7. The Science of the Stones
The geological evidence
Packing stones and mauls
Axe-heads and battle axes
The Altar Stone
Those other sandstones
The Berwick St James mystery
The volcanic ashes
Other inconvenient stones
The clay-with-flints puzzle
The “periglacial stripes”
The bluestone assemblage
8. The Work of Ice
The wider context
Glacial features of eastern Preseli
Glacial traces in the South-West
Reconstructing the glacier
Ice movement and entrainment
The bluestone erratics train
Erratics, magic and mythology
A Matter of Convenience
9. The Balance of Probabilities
On human quarrying and transport
On glacial entrainment and transport
Keeping it simple
One hundred years ago it was discovered that the Stonehenge bluestones had come from a small area in West Wales. Since then, the stones have been at the centre of one of the greatest controversies in prehistory. Geologists and archaeologists have argued about how and when they were moved, and for what purpose. In the discussions, myth-making has unfortunately been a greater priority than sound science. In a dramatic development, following a forensic examination of the evidence from many disciplines, and drawing on exciting new research, earth scientist Brian John now shows that the stones were not quarried or transported by our Neolithic ancestors. Instead, they were carried eastwards by the great Irish Sea Glacier almost half a million years ago, and used where they were found by the builders of Stonehenge. And when the stones ran out, the great building project ground to a halt.......... the great prehistoric icon always was a ruin.
This book is a detective story with a difference. Written in an easy and accessible style, and lavishly illustrated, it will cause a fundamental reassessment of “the science of the stones”, upset many archaeologists, and enhance our sense of wonder about the forces at work in the natural world.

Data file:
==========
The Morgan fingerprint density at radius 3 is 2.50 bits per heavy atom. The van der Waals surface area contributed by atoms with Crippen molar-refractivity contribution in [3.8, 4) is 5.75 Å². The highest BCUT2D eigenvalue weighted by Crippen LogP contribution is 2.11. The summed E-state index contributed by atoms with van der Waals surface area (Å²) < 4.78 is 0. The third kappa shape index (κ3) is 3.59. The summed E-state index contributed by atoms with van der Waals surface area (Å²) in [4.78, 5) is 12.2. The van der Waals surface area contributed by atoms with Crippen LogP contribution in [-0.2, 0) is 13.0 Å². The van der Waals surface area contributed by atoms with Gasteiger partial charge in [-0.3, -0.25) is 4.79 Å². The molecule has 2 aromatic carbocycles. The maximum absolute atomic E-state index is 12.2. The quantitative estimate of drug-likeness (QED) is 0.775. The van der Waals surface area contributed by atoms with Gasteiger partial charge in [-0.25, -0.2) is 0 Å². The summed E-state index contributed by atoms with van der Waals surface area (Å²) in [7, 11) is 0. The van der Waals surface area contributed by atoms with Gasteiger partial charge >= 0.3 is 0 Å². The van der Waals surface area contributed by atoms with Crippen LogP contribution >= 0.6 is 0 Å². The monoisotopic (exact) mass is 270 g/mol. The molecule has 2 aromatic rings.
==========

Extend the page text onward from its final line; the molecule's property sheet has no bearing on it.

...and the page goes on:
Of interest to a general readership and also to those who study archaeology, landscape, the history of science, geology and cultural heritage.
The author Brian John is an earth scientist who has a special interest in the Ice Age. He has more than 90 books to his name, including the best-selling 8-volume Angel Mountain Saga. He lives in the source area of the bluestones, and has studied it in detail for many years.
SOME ILLUSTRATIONs from the book
BACK COVER BLURB
The mysterious bluestones of Stonehenge have caused heated debate for a hundred years, following the discovery that they came from West Wales. Were they quarried and carried on sledges and rafts all the way to Salisbury Plain by our Neolithic ancestors? And did the famous monument ever look as immaculate as the archaeologists have imagined it?
Following a meticulous examination of exciting new research from Stonehenge and West Wales, earth scientist Brian John tests a number of fondly-held beliefs to destruction. He concludes that the bluestones are all glacial erratics, carried eastwards by the Irish Sea Glacier almost half a million years ago and gathered up not far from the monument.
This book is a detective story with a difference. It will cause a fundamental reassessment of “the science of the stones” and enhance our sense of wonder about the forces at work in the natural world.